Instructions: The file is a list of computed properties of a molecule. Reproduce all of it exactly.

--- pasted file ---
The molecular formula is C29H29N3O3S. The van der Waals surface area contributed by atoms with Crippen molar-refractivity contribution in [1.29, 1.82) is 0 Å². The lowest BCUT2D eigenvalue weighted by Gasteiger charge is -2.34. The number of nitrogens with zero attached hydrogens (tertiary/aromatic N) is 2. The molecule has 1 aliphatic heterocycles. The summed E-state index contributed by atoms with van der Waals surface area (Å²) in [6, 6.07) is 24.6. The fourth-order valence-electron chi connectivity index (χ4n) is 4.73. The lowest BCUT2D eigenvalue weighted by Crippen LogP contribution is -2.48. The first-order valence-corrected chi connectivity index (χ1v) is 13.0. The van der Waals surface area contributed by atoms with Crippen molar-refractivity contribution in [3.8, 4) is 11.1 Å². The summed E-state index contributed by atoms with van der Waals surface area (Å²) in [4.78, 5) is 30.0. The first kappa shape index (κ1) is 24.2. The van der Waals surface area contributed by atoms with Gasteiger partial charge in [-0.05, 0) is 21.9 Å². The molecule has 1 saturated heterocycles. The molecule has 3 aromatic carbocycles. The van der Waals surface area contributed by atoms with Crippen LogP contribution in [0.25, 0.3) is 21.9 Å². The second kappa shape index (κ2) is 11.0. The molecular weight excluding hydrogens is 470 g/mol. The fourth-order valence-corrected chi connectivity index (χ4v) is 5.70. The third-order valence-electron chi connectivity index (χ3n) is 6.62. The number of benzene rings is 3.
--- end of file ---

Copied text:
The molecular formula is C29H29N3O3S. The van der Waals surface area contributed by atoms with Crippen molar-refractivity contribution in [1.29, 1.82) is 0 Å². The lowest BCUT2D eigenvalue weighted by Gasteiger charge is -2.34. The number of nitrogens with zero attached hydrogens (tertiary/aromatic N) is 2. The molecule has 1 aliphatic heterocycles. The summed E-state index contributed by atoms with van der Waals surface area (Å²) in [6, 6.07) is 24.6. The fourth-order valence-electron chi connectivity index (χ4n) is 4.73. The lowest BCUT2D eigenvalue weighted by Crippen LogP contribution is -2.48. The first-order valence-corrected chi connectivity index (χ1v) is 13.0. The van der Waals surface area contributed by atoms with Crippen molar-refractivity contribution in [3.8, 4) is 11.1 Å². The summed E-state index contributed by atoms with van der Waals surface area (Å²) in [4.78, 5) is 30.0. The first kappa shape index (κ1) is 24.2. The van der Waals surface area contributed by atoms with Gasteiger partial charge in [-0.05, 0) is 21.9 Å². The molecule has 1 saturated heterocycles. The molecule has 3 aromatic carbocycles. The van der Waals surface area contributed by atoms with Crippen LogP contribution in [0.25, 0.3) is 21.9 Å². The second kappa shape index (κ2) is 11.0. The molecular weight excluding hydrogens is 470 g/mol. The fourth-order valence-corrected chi connectivity index (χ4v) is 5.70. The third-order valence-electron chi connectivity index (χ3n) is 6.62. The number of benzene rings is 3.